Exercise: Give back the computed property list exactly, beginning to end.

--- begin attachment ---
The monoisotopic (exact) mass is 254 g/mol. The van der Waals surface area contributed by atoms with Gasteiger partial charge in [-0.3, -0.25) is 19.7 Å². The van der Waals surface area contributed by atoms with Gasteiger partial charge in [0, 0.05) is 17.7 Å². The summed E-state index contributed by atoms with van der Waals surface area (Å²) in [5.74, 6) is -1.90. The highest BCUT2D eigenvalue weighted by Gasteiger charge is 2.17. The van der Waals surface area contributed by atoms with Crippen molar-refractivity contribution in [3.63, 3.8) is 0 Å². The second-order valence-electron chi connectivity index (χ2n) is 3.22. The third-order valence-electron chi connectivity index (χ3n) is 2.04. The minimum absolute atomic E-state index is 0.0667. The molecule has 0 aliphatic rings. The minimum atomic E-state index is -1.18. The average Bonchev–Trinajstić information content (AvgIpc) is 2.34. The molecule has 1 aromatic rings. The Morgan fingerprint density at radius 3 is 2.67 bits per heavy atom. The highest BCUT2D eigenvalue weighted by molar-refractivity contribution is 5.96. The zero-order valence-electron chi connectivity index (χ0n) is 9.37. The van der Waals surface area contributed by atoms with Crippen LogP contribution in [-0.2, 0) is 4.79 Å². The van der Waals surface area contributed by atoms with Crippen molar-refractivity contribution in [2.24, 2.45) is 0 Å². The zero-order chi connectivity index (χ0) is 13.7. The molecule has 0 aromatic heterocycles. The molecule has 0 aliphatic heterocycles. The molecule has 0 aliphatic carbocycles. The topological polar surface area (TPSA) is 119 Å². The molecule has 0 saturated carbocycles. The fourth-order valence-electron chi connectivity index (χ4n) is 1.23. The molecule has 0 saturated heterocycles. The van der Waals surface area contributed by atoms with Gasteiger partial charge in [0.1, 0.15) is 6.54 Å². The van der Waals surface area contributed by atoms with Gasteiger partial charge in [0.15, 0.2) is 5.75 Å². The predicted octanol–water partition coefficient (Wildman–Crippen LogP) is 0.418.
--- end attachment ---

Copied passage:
The monoisotopic (exact) mass is 254 g/mol. The van der Waals surface area contributed by atoms with Gasteiger partial charge in [-0.3, -0.25) is 19.7 Å². The van der Waals surface area contributed by atoms with Gasteiger partial charge in [0, 0.05) is 17.7 Å². The summed E-state index contributed by atoms with van der Waals surface area (Å²) in [5.74, 6) is -1.90. The highest BCUT2D eigenvalue weighted by Gasteiger charge is 2.17. The van der Waals surface area contributed by atoms with Crippen molar-refractivity contribution in [3.63, 3.8) is 0 Å². The second-order valence-electron chi connectivity index (χ2n) is 3.22. The third-order valence-electron chi connectivity index (χ3n) is 2.04. The minimum absolute atomic E-state index is 0.0667. The molecule has 0 aliphatic rings. The minimum atomic E-state index is -1.18. The average Bonchev–Trinajstić information content (AvgIpc) is 2.34. The molecule has 1 aromatic rings. The Morgan fingerprint density at radius 3 is 2.67 bits per heavy atom. The highest BCUT2D eigenvalue weighted by molar-refractivity contribution is 5.96. The zero-order valence-electron chi connectivity index (χ0n) is 9.37. The van der Waals surface area contributed by atoms with Crippen LogP contribution in [-0.2, 0) is 4.79 Å². The van der Waals surface area contributed by atoms with Crippen molar-refractivity contribution in [2.24, 2.45) is 0 Å². The zero-order chi connectivity index (χ0) is 13.7. The molecule has 0 aromatic heterocycles. The molecule has 0 aliphatic heterocycles. The molecule has 0 aliphatic carbocycles. The topological polar surface area (TPSA) is 119 Å². The molecule has 0 saturated carbocycles. The fourth-order valence-electron chi connectivity index (χ4n) is 1.23. The molecule has 0 saturated heterocycles. The van der Waals surface area contributed by atoms with Gasteiger partial charge in [0.1, 0.15) is 6.54 Å². The van der Waals surface area contributed by atoms with Gasteiger partial charge in [0.15, 0.2) is 5.75 Å². The predicted octanol–water partition coefficient (Wildman–Crippen LogP) is 0.418.